This is my favorite time of year (I don’t like hot weather). Temperatures and dew points drop. The crispness of the fall air and the palette of the leaves seem to perfectly frame so many wonderful locations. There is also an energy for both work and play after the dog days of August, and increasingly September, that makes activities almost effortless.
Yet, it can also be melancholy. This is when many cottages and boats are put away for the season. It is the inexorable arrival of the expiration date that has been stamped on every summer venue.
With experience on the Maine coast, a New Hampshire lake and the Vineyard, it is interesting to note that despite the difference in the tone of the properties, the “end of the season” feeling is remarkably similar.
|...to things we will miss during winter.|
Perhaps even more so than with birthdays, there is some taking of stock. How many summer ambitions were realized? How many goals were planned but put off, until time slipped away? There is even the uncomfortable realization that many of the best moments of the season came out of sheer luck – a great day trip, for example, that happened only because several random factors lined up.
And for many who are older during the time of closing, the stakes are higher. There is the often unspoken “Will I still be here in the spring to open?” Or will close friends? Regardless of our age, we run through, almost zoetropically, moments of past summers and friends who shared them, and then race forward into the unknown. How will we be different next time we are here?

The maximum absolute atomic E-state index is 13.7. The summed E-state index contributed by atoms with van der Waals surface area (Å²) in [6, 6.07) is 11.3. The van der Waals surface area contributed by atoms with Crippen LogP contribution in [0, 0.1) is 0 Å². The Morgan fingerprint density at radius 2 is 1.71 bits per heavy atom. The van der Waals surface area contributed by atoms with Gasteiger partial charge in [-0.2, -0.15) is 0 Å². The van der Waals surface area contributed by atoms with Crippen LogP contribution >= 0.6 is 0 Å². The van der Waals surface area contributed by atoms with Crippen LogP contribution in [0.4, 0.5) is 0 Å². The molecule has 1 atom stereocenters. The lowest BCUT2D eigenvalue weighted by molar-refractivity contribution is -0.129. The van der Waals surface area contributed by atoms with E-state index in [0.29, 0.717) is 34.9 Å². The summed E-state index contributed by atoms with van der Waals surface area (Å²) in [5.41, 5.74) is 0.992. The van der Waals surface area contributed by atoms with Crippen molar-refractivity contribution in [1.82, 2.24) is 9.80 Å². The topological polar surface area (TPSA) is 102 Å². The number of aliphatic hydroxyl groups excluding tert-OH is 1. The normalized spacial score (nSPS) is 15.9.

|Here my great-grandfather on the right at his cottage on the Connecticut shore.|
|Some things go in; some stay out.|
|Sheets go, quilts remain.|
This is also the time to plan for next summer. Painters, brush-clearers, and carpenters are lined up for spring. (An early commitment insures that the work will be done; demand will soar as next summer looms)
|Making Arrangements for the Winter and Next Spring|
|Sometimes a small rock is quickly grabbed as a remembrance.|
Then there is the actual act of driving away. This can take several attempts, for there is always “one last look at the view” before you all actually head out, combined with making sure every window is really shut (although catching the ferry does not afford one such capriciousness, as reservations are a sacred contract). Every milestone on the trip is painted with the same macabre “last of the season” brush.
|From our archives: A Vineyard beach...|
This is also true for the sailing season, providing of course, that the boat is not going south for the winter.
At the boat yard not only was this the very last day of launch service, but we were the very last launch pick-up.
|We reminisced while putting things away. Tasks were done, first quickly and then increasingly slowly.|
...and then a few minutes after that.
It was getting dark. Newport and the Newport Bridge were lighting up. It could not be put off any longer. There were trains back to NYC to be caught.
He generously gave us a “victory lap”.
So another season concluded for all of us. But the sad feelings always fade away as plans for the next season start to take shape on the ride to the train.
On one hand, I sometimes feel as if we live our entire lives every day. On the other, we have the opportunity to get wiser and live better. Each tick of the metronome - each hour, day, season, year, and yes, generation - reminds us of the sublime substance of time.